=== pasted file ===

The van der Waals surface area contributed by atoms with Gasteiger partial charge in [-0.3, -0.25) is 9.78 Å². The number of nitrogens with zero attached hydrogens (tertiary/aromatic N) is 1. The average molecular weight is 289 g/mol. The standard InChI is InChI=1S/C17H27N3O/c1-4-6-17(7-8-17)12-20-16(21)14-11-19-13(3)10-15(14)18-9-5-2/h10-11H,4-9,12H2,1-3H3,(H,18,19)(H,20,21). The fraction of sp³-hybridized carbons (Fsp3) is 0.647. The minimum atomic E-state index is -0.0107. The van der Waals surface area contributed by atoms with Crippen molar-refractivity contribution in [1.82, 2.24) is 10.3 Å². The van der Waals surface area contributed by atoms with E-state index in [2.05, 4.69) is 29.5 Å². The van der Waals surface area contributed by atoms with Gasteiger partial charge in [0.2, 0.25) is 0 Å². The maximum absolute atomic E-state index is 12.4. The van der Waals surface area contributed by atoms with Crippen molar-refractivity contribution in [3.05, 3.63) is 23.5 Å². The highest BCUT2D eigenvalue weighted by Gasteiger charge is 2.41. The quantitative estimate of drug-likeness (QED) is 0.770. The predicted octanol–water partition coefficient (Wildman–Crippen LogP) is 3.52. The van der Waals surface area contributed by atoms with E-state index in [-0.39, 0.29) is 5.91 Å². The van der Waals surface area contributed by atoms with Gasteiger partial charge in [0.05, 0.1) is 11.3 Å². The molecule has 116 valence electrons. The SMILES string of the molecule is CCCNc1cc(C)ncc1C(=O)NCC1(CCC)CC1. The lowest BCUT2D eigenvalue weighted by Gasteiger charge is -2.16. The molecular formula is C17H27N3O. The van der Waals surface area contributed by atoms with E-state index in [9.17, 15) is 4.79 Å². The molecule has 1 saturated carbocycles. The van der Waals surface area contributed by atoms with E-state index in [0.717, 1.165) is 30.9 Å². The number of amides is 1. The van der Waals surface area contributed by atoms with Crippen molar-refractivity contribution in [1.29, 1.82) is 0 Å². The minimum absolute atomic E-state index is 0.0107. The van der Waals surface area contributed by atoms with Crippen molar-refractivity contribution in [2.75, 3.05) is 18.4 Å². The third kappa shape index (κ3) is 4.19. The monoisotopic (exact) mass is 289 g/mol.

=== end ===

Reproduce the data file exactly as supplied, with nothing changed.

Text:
The van der Waals surface area contributed by atoms with Gasteiger partial charge in [-0.3, -0.25) is 9.78 Å². The number of nitrogens with zero attached hydrogens (tertiary/aromatic N) is 1. The average molecular weight is 289 g/mol. The standard InChI is InChI=1S/C17H27N3O/c1-4-6-17(7-8-17)12-20-16(21)14-11-19-13(3)10-15(14)18-9-5-2/h10-11H,4-9,12H2,1-3H3,(H,18,19)(H,20,21). The fraction of sp³-hybridized carbons (Fsp3) is 0.647. The minimum atomic E-state index is -0.0107. The van der Waals surface area contributed by atoms with Crippen molar-refractivity contribution in [1.82, 2.24) is 10.3 Å². The van der Waals surface area contributed by atoms with E-state index in [2.05, 4.69) is 29.5 Å². The van der Waals surface area contributed by atoms with Gasteiger partial charge in [0.2, 0.25) is 0 Å². The maximum absolute atomic E-state index is 12.4. The van der Waals surface area contributed by atoms with Crippen molar-refractivity contribution in [3.05, 3.63) is 23.5 Å². The highest BCUT2D eigenvalue weighted by Gasteiger charge is 2.41. The quantitative estimate of drug-likeness (QED) is 0.770. The predicted octanol–water partition coefficient (Wildman–Crippen LogP) is 3.52. The van der Waals surface area contributed by atoms with E-state index in [-0.39, 0.29) is 5.91 Å². The van der Waals surface area contributed by atoms with Gasteiger partial charge in [0.05, 0.1) is 11.3 Å². The molecule has 116 valence electrons. The SMILES string of the molecule is CCCNc1cc(C)ncc1C(=O)NCC1(CCC)CC1. The lowest BCUT2D eigenvalue weighted by Gasteiger charge is -2.16. The molecular formula is C17H27N3O. The van der Waals surface area contributed by atoms with E-state index in [9.17, 15) is 4.79 Å². The molecule has 1 saturated carbocycles. The van der Waals surface area contributed by atoms with E-state index in [0.717, 1.165) is 30.9 Å². The number of amides is 1. The van der Waals surface area contributed by atoms with Crippen molar-refractivity contribution in [1.29, 1.82) is 0 Å². The minimum absolute atomic E-state index is 0.0107. The van der Waals surface area contributed by atoms with Crippen molar-refractivity contribution in [2.75, 3.05) is 18.4 Å². The third kappa shape index (κ3) is 4.19. The monoisotopic (exact) mass is 289 g/mol.